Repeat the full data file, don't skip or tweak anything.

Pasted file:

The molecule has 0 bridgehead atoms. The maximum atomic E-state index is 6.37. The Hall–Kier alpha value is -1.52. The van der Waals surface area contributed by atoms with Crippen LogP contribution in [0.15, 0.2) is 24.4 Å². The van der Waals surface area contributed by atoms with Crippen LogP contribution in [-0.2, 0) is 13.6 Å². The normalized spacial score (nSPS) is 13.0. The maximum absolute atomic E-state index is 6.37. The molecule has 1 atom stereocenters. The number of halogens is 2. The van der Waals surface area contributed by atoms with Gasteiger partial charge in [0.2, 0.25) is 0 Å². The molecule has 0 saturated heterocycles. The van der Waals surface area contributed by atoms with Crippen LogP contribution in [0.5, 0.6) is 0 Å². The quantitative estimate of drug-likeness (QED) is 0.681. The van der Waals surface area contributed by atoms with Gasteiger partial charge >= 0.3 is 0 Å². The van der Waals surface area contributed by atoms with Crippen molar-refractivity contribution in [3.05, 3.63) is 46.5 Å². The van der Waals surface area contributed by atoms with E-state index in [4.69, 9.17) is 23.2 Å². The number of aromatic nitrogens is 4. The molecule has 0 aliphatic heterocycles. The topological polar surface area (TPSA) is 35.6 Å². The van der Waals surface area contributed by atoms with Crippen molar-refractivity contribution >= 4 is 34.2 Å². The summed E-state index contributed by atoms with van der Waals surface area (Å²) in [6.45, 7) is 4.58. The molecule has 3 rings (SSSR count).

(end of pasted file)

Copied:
The molecule has 0 bridgehead atoms. The maximum atomic E-state index is 6.37. The Hall–Kier alpha value is -1.52. The van der Waals surface area contributed by atoms with Crippen LogP contribution in [0.15, 0.2) is 24.4 Å². The van der Waals surface area contributed by atoms with Crippen LogP contribution in [-0.2, 0) is 13.6 Å². The normalized spacial score (nSPS) is 13.0. The maximum absolute atomic E-state index is 6.37. The molecule has 1 atom stereocenters. The number of halogens is 2. The van der Waals surface area contributed by atoms with Gasteiger partial charge in [0.2, 0.25) is 0 Å². The molecule has 0 saturated heterocycles. The van der Waals surface area contributed by atoms with Crippen LogP contribution in [0.5, 0.6) is 0 Å². The quantitative estimate of drug-likeness (QED) is 0.681. The van der Waals surface area contributed by atoms with Gasteiger partial charge >= 0.3 is 0 Å². The van der Waals surface area contributed by atoms with Crippen molar-refractivity contribution in [3.05, 3.63) is 46.5 Å². The van der Waals surface area contributed by atoms with E-state index in [4.69, 9.17) is 23.2 Å². The number of aromatic nitrogens is 4. The molecule has 0 aliphatic heterocycles. The topological polar surface area (TPSA) is 35.6 Å². The van der Waals surface area contributed by atoms with Crippen molar-refractivity contribution >= 4 is 34.2 Å². The summed E-state index contributed by atoms with van der Waals surface area (Å²) in [6.45, 7) is 4.58. The molecule has 3 rings (SSSR count).